I applaud Rep. Joaquin Castro’s recnt call for Hollywood to showcase more Latino stories, and was pleasantly surprised by his acknowledgement of the diversity in Latino stories. Hollywood is absolutely a redlined industry where Latino stories are often ignored and infrequently told. However, when reading his August opinon piece, I was struck with a thought that has stayed with me for weeks—what exactly are the “Latino stories” that should be told?
“Latino” is a U.S.-American neologism. It is an identity that doesn’t exist outside of Anglo-America. To put it bluntly, no one is Latino until they come to the United States (or Canada). Indeed, most “Latinos” prefer to self-identify with their nation of origin or their tribal affiliation. The idea of a shared Pan-Latin American identity and destiny is not new, but in the context of U.S. racism and racial categories, this broad category is often imposed upon people from Latin America, not chosen freely.
Latin America is a huge region. With almost 650 million people, not including the diaspora in Anglo-America. Stories from and for Latinidade are far more diverse than I believe most U.S.-Americans realize when contemplating issues regarding “Latino” diversity. In addition to stories about Chicano and Mexican-Americans living in the Southwest, Puerto Ricans in Spanish Harlem, Dominicans in the Heights, or Cubans in South Florida, we also deserve stories about the rest of the continent, and the Dsaspora that flows from it.
From Afro-Brazilian sugarcane sharecroppers organizing for land in Northeast Brazil and the Zapatista uprising in Chiapas, to death squads in Central America and biopics about Tupac Katari and Oscar Romero, or a series about the Black Jacobins of Haiti, when calling for more “Latino representation,” we must be explicit in demanding that the whole continent and its broad diaspora be shown in all their majesty.
I also wonder if Rep. Castro’s call for Latino representation was meant to be inclusive of white Latinos, a group that forms a real yet overrepresented part of Latin America’s history and identity. For centuries, European settlers and their descendents have dominated the stories and identities of Latin America. Yes, they too have stories, but are stories of white-skinned colonizers and citizens in Latin America part of what we mean when we call for “more Latino representation in Hollywood?” If anything, Peninsular phenotypes are overrepresented in depictions of all things Latin American related on the silver screen. From recent examples like Santa Muerte in ”Penny Dreadful” to older examples such as Carmen Miranda, Iberians are frequently presented as representative of Latino “phenotype” despite their ancestry being thoroughly European.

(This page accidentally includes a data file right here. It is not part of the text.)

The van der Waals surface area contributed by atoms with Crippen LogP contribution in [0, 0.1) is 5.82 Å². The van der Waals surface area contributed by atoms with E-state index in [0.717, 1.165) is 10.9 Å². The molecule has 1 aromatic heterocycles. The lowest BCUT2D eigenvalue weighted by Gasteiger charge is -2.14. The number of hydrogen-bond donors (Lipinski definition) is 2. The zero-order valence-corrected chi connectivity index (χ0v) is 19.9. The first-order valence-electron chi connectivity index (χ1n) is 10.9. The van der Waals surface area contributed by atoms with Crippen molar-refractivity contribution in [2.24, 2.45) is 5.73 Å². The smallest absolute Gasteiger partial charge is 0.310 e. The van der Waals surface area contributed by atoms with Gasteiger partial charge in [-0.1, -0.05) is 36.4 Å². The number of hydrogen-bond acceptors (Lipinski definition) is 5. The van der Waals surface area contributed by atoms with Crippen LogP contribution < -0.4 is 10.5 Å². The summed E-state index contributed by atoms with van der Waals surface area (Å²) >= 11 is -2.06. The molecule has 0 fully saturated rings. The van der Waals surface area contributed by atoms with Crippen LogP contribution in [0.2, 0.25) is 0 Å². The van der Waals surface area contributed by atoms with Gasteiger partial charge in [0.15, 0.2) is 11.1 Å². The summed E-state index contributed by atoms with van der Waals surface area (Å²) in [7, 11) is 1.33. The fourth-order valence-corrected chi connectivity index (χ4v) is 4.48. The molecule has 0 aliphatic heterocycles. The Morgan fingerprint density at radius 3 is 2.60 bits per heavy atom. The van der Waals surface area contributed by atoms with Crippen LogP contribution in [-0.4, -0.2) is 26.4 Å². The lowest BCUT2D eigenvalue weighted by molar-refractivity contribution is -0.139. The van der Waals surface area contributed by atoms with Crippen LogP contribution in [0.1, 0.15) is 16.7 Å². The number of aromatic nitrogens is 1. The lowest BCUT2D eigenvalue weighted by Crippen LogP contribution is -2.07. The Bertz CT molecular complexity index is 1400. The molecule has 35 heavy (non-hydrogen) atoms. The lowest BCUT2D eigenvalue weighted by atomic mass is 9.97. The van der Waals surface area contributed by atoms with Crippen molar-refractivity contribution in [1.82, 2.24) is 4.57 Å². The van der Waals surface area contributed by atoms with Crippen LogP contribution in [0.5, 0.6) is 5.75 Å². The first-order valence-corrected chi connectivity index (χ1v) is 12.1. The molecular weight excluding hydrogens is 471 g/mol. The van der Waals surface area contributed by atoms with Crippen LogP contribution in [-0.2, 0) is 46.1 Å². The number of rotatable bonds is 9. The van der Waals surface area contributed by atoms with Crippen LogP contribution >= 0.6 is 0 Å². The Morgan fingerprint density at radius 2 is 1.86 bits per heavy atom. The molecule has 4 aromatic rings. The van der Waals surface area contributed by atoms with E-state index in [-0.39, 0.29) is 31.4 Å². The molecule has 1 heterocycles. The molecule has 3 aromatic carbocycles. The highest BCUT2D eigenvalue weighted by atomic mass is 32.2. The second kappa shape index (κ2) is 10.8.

To be sure, Rep. Castro intended for the broad swath of Latin America to be included in his original op-ed, but by not explicitly naming and describing the types of Latino diversity that are underrepresented in the public consciousness, he contributed to Anglo-Americans’ shallow understanding of Latin America. When discussing Latino representation in film and television, we must also be explicit in calling for English-language productions of Latino stories, and refuse the linguistic boxes that Hollywood producers place “Latino” content into.
It is very fashionable in some circles to reject a broad Pan-American identity for Latinidade. I do not think it can be said enough that the diversity and breadth of our continent goes unnoticed and unremarked upon, particularly in U.S.-American and Canadian circles. Ultimately, however, our shared history foreshadows a shared future.
Rep. Castro has admirably called for more Latino representation in Hollywood, but what types of Latinos will be represented in this more diverse film industry? Will we simply reinforce Anglo-American’s notions of what and who is or isn’t “Latino” or will this broadening include a representative range of stories from the continent of open veins?
Speed Rogers is a queer Brazilian-American medical student and medical anthropologist from Minnesota. Speed is interested in illness, suffering, and the intersection of religion, medicine, theology, and politics in Latin America. You can follow him on twitter @jspeedrogers.